The weather is taking its toll on Mercyhurst.
For the third time in its 89-year history, the university canceled classes due to the harsh weather conditions this past Thursday and Friday, which reached as low as -17 degrees.
The school’s water pipes have struggled to hold up, breaking in Audrey Hirt Academic Center’s first floor on Wednesday, Feb. 18, and damaging the computer lab in Room 110.
A water line then proceeded to burst in the Student Union on Saturday, Feb. 21, causing flooding and an evacuation. The snow continues to be a problem for students and employees as well.
“We take it as it comes,” said Brian Jones, who works for maintenance at Mercyhurst. “It’s a non-stop job keeping everything safe.”
Jones said maintenance employees are putting forth their best efforts to prevent further pipe bursts on campus through testing and periodic system shut downs.
“We can’t do it all, but having teams helps lighten the load just a little,” Jones said.
According to Jones, the Maintenance Department has a separate team devoted to snow removal on campus known as the “plow team,” who begin work as early as 4 a.m.
“They have to clear the snow before faculties arrive and students start heading to class,” said Jones. “I don’t mean to complain. This time of year is probably the hardest for us. Most people get to go home or work inside. We work in the harshest elements.”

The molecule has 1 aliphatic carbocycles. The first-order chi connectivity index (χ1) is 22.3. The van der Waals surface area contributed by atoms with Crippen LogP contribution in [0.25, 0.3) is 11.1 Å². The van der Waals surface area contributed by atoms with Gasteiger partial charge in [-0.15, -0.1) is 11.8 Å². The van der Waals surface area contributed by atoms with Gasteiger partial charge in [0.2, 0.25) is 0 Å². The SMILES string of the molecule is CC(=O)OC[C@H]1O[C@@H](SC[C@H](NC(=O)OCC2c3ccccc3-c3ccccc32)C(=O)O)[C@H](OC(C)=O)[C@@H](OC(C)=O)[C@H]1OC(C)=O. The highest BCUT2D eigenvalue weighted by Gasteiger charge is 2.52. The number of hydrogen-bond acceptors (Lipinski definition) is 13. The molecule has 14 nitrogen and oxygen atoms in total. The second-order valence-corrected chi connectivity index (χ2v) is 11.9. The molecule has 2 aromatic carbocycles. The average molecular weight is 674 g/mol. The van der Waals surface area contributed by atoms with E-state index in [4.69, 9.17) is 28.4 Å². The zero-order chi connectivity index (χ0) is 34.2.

Miranda Miller, a history major, is weary of the walking conditions on campus.
“There’s a lot of ice all the time,” said Miller. “It’s dangerous.”
Miller said she has noticed a visible difference between sidewalks in the heart of the campus and sidewalks in the student residential areas.
“You can tell they put a lot more effort on the paths for tours,” Miller said.
Art Therapy major Shelby Grundy, said that the University’s handling of the snow has been adequate.
“Show removal could be better, but it’s fair enough,” said Grundy. “Whatever they are doing is not quite working, though. It would be nice to see some regularity.”
Derek Mattson, majoring in Elementary Special Education, spoke from the point of view of a tour guide.
“As an Ambassador, I assure you that tour paths aren’t as shoveled as they appear,” Mattson said.
Some students are not sure of a solution to the snow problems around campus.
“The problem is, there isn’t a place to put the snow,” James Duncan, a Criminal Justice major said.
Outside the Hirt Academic Center, large “snow dunes” have accumulated on the sides of the road. They stand taller than some trees.
“There is only so much they can do,” said Joe Rieger, who is majoring in Intelligence Studies. “They are doing their best.”
Mattson said that other service maintenance provides students have been beneficial as well.
“Their online request service is immediate and really great,” said Mattson. “They are really helpful.”